The Mysterons plan to destroy London, and with the aid of Captain Black, remotely hi-jack a transporter carrying an atomic device through the night-time city streets. Both the vehicle and its driver, Macey, are sealed inside the underground car park, Park View. Macey, who was struck unconscious during the unexpected detour and no longer knows his location, awakes in time to listen to Big Ben strike midnight both through the air and over his radio; he is astonished to hear 13 chimes instead of 12. Immediately after, the Mysterons use their powers to start the atomic device's 12-hour detonation countdown, again knock out Macey, and dump the driver in a side street.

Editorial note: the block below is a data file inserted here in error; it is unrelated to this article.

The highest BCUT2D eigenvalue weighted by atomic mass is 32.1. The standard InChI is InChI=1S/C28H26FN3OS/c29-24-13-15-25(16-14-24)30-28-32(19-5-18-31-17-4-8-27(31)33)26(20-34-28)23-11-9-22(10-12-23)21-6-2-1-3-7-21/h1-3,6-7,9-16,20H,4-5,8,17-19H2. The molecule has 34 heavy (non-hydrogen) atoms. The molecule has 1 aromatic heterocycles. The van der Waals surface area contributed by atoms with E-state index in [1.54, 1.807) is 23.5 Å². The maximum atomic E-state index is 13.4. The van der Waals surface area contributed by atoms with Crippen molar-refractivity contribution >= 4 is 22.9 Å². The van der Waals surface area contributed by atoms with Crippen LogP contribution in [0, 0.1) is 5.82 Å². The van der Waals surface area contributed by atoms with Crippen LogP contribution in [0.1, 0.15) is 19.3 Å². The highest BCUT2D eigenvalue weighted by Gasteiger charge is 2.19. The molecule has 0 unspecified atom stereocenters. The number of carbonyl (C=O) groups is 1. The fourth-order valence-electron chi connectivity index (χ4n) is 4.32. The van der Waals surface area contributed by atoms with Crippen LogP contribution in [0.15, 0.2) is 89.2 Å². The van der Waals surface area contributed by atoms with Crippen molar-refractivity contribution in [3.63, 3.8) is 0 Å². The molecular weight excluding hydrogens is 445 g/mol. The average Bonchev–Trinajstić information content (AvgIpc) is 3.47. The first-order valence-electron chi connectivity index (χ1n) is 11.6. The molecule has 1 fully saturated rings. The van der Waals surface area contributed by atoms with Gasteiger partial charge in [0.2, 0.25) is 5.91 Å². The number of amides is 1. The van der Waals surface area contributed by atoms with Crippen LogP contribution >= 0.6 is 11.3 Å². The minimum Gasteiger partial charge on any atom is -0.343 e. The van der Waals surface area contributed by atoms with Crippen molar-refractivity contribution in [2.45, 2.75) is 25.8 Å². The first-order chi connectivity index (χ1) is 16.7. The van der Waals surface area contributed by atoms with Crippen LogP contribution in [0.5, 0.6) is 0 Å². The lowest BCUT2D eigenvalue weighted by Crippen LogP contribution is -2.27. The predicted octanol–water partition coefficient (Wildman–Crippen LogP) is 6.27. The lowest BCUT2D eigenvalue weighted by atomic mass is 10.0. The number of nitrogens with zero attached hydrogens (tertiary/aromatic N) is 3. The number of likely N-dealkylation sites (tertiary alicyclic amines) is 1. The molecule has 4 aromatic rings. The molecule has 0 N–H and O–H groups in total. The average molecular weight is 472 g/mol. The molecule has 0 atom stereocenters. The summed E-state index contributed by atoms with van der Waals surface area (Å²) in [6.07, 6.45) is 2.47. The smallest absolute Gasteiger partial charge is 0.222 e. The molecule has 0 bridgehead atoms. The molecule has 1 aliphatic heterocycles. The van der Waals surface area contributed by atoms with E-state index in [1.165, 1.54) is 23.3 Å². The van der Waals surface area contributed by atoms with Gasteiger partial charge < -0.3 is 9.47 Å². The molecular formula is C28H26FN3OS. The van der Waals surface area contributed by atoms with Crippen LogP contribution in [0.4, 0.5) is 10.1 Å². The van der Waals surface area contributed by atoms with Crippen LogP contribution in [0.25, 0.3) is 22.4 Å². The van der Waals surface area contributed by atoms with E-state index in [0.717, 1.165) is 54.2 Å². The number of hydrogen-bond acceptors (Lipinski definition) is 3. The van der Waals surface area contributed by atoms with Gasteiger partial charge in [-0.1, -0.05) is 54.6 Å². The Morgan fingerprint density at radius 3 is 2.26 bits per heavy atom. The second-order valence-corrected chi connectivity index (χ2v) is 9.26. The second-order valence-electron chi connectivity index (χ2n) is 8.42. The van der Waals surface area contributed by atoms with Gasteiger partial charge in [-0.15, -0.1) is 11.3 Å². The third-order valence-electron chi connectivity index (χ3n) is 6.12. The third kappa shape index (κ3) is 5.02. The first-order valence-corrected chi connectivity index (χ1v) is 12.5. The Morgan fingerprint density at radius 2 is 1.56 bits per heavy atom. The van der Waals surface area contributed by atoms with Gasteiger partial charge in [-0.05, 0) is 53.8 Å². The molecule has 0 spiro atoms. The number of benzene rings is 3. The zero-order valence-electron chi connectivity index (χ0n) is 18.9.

Since the disappearance of the device, Spectrum has been put on red alert. Captain Scarlet (voiced by Francis Matthews) discovers Macey while on patrol in a Spectrum Saloon Car and, later that morning, the driver is flown to Cloudbase to recount his ordeal. The Cloudbase computer calculates that over 2,000 London car parks fit Macey's description of Park View; remembering the driver's claim that Big Ben struck 13, Captain Blue (Ed Bishop) eliminates all but two candidates by deducing that the target car park must be within one mile of Big Ben.